The Pistol Caliber Carbine (PCC) fills the gap in any gun library. They have the handling characteristics of a rifle, but use the same cartridges as many popular pistols. In many cases, it makes sense to use CCP. For example, in situations where recoil and barrel blasting may be problematic for novice shooters or home defense scenarios, PCC and its (usually) affordable ammunition become attractive when lower cost training tools are preferred. Compared with other semi-automatic rifles, PCC is also a better host for suppressors, so it may be advantageous to use pistol bullets if the shooter wants to suppress the noise to the greatest extent.
Aero Precision EPC-9
The Aero Precision EPC-9 is a new striker-fired semi-automatic handgun manufactured by Aero Precision. It features a polymer frame and has a unique disassembly procedure in which the user manually removes the operating slide assembly (i.e., slide, barrel assembly, etc.) of the weapon from the frame itself without using any tools or trigger manipulation.
The Aero Precision EPC-9 uses proprietary magazines made by Mecgar exclusively for Aero Precision pistols and rival Shield Arms Extreme Duty extended base pad magazines/extensions to accommodate .40 S&W/.357 Sig ammunition without looking noticeably elongated.
The Aero Precision EPC-9 comes with standard Picatinny rails on both sides of its receiver as well as steel sights ( dot and post ) that can be easily replaced with aftermarket sights if the user so chooses to do so.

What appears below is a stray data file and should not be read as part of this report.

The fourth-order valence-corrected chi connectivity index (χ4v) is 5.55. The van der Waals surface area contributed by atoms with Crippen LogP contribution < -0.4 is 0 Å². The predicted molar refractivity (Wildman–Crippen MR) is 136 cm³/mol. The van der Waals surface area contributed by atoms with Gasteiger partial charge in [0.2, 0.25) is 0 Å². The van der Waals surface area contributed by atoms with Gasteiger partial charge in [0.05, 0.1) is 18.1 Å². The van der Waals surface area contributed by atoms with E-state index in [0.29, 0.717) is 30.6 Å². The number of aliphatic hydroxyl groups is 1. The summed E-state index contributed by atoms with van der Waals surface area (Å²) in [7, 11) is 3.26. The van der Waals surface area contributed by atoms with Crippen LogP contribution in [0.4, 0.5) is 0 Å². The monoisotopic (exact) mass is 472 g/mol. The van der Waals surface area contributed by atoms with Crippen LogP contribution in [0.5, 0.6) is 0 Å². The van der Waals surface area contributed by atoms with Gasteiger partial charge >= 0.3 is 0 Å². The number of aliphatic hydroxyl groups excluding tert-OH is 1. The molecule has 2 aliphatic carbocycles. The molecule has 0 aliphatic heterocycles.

The Aero Precision EPC-9’s trigger pull is quite long for a striker-fired semi-automatic handgun and is slightly heavy, but it has no stacking or take up when you’re shooting rapidly, which most shooters value in a combat/defensive pistol over shorter smooth trigger pulls.
The Aero Precision EPC-9’s barrel assembly is locked into the frame via an underlug that cannot be removed without tools or disassembly of its slide and barrel group. In fact, this system is so strong that it requires much more force than necessary to remove the barrel assembly from the EPC-9’s frame, and it prevents barrel removal via an inadvertent drop onto a hard surface.
This Aero Precision handgun (like many other pistols) also comes with an integrated last-round hold-open device that works flawlessly. I recommend this Aero Precision pistol for those looking for a new striker-fired defensive/combat pistol as well as those who like the disassembly procedure of the Glock G19 because it is very similar to that system.
In terms of appearance, Aero Precision went all out here: every single external part visible when you’re holding it has been custom CNC machined by Aero Precision except for its Mecgar magazines and front/rear sights. Aero Precision didn’t leave any room for improvement in terms of looks.
Aero Precision prides itself on passing on the cost savings to customers, which is why they do not sell complete rifles. They sell the upper and lower receiver sets and all the individual parts that make them. The reason for this strategy is simple: once the gun is completed and ready to be sold, it needs to pay 11% of the federal government special tax and 10% of the pistol tax. This has nothing to do with any sales tax and must be paid by the manufacturer. By selling the complete AR15 upper sets and the complete AR15 lower sets instead of the complete AR15, manufacturers can avoid Uncle Sam’s 11% price increase. This is an ingenious business model that sets Aero Precision apart from its competitors.